PHILADELPHIA (CBS) — As the Baseball Hall of Fame adds five new members on Sunday, a legendary Phillies slugger remains on the outside looking in.
There is most certainly a case to be made for why Dick Allen is worthy. So why is this superstar not in the Hall of Fame?
In his new biography titled Dick Allen: The Life and Times of a Baseball Immortal, historian and author Bill Kashatus goes beyond the standard statistics of home runs, RBI’s and batting average and delves into the more meaty and revealing realm of sabremetrics. He says Dick Allen’s measure up to the immortals.
“Dick had a 68.3 Wins Above Replacement for his career,” Kashatus said. “And what that means was his bat was solely responsible for winning 68.3 games for the teams he played for.”
But statistics always seemed to take a back seat to the Allen’s controversial personality. He rebelled in an era when black athletes did not. Allen became Hall of Fame eligible again three years ago and fell one vote short.
“That one vote was Bob Watson’s. He could not show up. So they had a proxy stand in for Watson,” Kashatus explained. “What’s a proxy supposed to do? Isn’t that person supposed to vote the way the actual voter intends? Well, that proxy was Dave Dombrowski, and he presumably was the one who prevented Allen from getting that deciding vote.”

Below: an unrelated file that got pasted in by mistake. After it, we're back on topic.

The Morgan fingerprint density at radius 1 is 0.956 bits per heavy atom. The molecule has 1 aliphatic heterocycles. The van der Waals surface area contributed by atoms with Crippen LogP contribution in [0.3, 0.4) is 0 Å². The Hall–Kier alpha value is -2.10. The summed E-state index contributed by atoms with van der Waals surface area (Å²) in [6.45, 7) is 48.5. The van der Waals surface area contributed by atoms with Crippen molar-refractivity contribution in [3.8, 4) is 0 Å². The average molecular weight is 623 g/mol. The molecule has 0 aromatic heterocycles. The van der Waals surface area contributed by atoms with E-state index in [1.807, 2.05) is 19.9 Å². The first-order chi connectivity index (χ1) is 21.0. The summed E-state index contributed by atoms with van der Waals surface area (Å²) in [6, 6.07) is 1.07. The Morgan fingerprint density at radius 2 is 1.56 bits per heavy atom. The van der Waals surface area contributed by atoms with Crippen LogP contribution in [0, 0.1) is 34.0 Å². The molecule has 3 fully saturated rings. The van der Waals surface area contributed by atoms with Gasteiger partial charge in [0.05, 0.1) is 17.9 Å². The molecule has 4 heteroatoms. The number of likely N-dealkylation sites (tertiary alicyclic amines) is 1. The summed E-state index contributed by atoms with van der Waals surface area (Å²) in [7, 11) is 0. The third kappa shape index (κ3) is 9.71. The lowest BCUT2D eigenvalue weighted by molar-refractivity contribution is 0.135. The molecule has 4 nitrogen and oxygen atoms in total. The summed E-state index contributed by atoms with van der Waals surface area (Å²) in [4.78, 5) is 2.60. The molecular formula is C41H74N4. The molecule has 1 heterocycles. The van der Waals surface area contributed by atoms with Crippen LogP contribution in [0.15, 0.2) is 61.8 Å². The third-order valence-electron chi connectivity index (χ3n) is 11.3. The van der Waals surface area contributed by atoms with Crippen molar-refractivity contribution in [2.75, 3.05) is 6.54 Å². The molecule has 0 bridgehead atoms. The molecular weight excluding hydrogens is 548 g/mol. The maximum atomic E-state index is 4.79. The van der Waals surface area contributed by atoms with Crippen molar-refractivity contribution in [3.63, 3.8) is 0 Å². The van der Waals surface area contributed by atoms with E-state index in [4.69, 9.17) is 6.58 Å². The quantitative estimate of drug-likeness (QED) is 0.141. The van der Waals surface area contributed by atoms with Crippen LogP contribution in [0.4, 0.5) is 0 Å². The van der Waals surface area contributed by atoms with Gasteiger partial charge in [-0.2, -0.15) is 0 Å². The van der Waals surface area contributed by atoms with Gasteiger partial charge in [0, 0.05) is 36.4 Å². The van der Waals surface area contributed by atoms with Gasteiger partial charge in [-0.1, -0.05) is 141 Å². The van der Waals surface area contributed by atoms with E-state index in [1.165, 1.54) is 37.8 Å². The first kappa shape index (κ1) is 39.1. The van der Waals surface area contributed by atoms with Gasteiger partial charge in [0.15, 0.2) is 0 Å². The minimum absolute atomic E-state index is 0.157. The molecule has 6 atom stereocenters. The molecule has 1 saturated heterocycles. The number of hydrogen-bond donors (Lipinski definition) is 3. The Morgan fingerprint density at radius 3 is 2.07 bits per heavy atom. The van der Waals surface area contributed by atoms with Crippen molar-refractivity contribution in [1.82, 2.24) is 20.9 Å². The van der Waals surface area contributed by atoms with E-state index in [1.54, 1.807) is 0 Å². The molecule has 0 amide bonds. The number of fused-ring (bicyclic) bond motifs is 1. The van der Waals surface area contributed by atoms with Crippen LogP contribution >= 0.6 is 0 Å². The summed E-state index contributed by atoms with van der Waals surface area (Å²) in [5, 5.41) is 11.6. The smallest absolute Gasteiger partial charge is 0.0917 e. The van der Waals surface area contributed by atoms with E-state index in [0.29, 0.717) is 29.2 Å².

Another vote is scheduled for later this year but Kashatus says Allen won’t be on the ballot.
“He’s gonna be moved to the Golden Days era,” he said, “which isn’t gonna be considered until 2020.”
When Dick Allen is 76.
Allen was the Phillies first black superstar. He won Rookie of the Year in 1964, nearly leading the Phillies to National League pennant. Allen was voted MVP as a member of the Chicago White Sox. He led the league with 37 home runs and 113 RBI’s. He has a lifetime Batting Average of .292, an On Base Percentage of .378, slugging percentage of .534 and his On Base Plus Slugging was .912.
Allen finished his career with 351 home runs and 1,119 RBI’s.